Jodie Comer officially becomes a millionaire after Killing Eve success

KILLING Eve’s Jodie Comer has made a different kind of killing, after becoming a millionaire.

The actress, 28, who stars as the assassin Villanelle in the BBC show has banked £912,406 this year.

Paperwork for the star’s company Jodesco Limited, set up last year to handle her acting pay, shows she has £872,809 cash in the bank and is owed a further £39,577.

On top of the money she has made in previous years, it means she now has more than £1million.

Jodie is set to see her wealth grow further with a series of bonanza paydays, as her star continues to rise.

She recently completed filming for the final season of Killing Eve, due to hit screens next year, and will star in Ridley Scott’s blockbuster Kitbag about Napoleon Bonaparte.

Jodie is also believed to have made a six-figure sum by signing up as the face of skincare brand Noble Panacea last year.

The Liverpool-born actress has won a Bafta and an Emmy for her role in Killing Eve since it launched in 2018.

She has recently starred in comedy Free Guy alongside Ryan Reynolds and also The Last Duel with Matt Damon and Adam Driver.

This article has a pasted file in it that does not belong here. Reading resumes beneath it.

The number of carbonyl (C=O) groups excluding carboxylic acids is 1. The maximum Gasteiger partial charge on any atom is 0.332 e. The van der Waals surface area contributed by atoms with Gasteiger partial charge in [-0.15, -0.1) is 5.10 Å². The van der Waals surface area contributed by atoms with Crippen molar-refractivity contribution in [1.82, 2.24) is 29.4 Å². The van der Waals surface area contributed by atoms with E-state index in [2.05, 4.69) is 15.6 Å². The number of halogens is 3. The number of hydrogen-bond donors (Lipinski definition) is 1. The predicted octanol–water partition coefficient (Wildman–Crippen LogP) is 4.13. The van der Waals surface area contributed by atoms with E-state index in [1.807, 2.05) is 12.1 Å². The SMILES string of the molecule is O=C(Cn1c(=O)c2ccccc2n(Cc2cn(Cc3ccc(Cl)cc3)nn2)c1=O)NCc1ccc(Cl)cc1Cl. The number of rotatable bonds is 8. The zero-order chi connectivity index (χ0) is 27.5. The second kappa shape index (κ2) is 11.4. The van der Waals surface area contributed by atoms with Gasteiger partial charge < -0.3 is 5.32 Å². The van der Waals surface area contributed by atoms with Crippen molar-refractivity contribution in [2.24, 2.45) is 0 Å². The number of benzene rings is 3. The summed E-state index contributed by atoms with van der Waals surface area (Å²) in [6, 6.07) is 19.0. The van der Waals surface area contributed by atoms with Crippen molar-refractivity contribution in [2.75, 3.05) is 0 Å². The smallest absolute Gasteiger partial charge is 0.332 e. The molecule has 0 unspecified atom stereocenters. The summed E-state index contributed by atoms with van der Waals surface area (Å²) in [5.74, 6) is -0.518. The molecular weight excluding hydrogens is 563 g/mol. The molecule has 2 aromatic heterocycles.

In September, Jodie spoke of the fun she has had playing assassin Villanelle during an interview on ITV's This Morning.

The popular cat-and-mouse thriller, starring the British actress as the Russian assassin and Sandra Oh as now-former MI5 agent Eve Polastri, will end with its fourth series, due to premiere on BBC One and BBC iPlayer in 2022.

Jodie said at the time: “The thing that I will miss the most is not having to apologise for anything.

"All the mischief that I get away with, there’s something just so fun about that.”

Elsewhere, Jodie received much acclaim for role in Channel 4 drama Help alongside her friend Stephen Graham.

Written by Jack Thorne and directed by Marc Munden, Help is set in a fictional Liverpool care home in spring 2020 as the coronavirus pandemic begins to affect both its staff and patients.

The story focuses on Sarah (Jodie), a young care worker who forms a bond with a 47-year-old patient Tony (Stephen) who has early onset Alzheimers.

Her success in establishing a rapport with Tony helps build her confidence, and restores her self belief, but when the pandemic hits in March 2020 everything Sarah has achieved is thrown into doubt.

Help provides an insight into the struggles faced by care workers and patients across the country.

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